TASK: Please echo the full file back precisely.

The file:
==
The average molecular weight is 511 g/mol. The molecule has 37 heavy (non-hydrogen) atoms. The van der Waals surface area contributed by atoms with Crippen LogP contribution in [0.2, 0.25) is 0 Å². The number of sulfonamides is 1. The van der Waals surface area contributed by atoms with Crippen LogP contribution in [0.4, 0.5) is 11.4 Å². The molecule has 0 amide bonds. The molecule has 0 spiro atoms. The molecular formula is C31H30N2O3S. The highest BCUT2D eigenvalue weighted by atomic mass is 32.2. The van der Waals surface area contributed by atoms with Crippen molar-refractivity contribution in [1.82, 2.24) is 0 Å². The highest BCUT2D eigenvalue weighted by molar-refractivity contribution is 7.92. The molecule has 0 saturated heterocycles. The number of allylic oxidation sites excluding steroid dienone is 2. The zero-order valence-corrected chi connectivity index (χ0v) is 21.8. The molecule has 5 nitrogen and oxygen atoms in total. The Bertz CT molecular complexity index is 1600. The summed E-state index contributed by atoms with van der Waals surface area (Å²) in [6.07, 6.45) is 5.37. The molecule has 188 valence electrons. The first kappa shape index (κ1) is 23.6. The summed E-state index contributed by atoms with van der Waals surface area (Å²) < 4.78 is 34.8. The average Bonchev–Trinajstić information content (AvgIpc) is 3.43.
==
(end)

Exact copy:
The average molecular weight is 511 g/mol. The molecule has 37 heavy (non-hydrogen) atoms. The van der Waals surface area contributed by atoms with Crippen LogP contribution in [0.2, 0.25) is 0 Å². The number of sulfonamides is 1. The van der Waals surface area contributed by atoms with Crippen LogP contribution in [0.4, 0.5) is 11.4 Å². The molecule has 0 amide bonds. The molecule has 0 spiro atoms. The molecular formula is C31H30N2O3S. The highest BCUT2D eigenvalue weighted by atomic mass is 32.2. The van der Waals surface area contributed by atoms with Crippen molar-refractivity contribution in [1.82, 2.24) is 0 Å². The highest BCUT2D eigenvalue weighted by molar-refractivity contribution is 7.92. The molecule has 0 saturated heterocycles. The number of allylic oxidation sites excluding steroid dienone is 2. The zero-order valence-corrected chi connectivity index (χ0v) is 21.8. The molecule has 5 nitrogen and oxygen atoms in total. The Bertz CT molecular complexity index is 1600. The summed E-state index contributed by atoms with van der Waals surface area (Å²) in [6.07, 6.45) is 5.37. The molecule has 188 valence electrons. The first kappa shape index (κ1) is 23.6. The summed E-state index contributed by atoms with van der Waals surface area (Å²) < 4.78 is 34.8. The average Bonchev–Trinajstić information content (AvgIpc) is 3.43.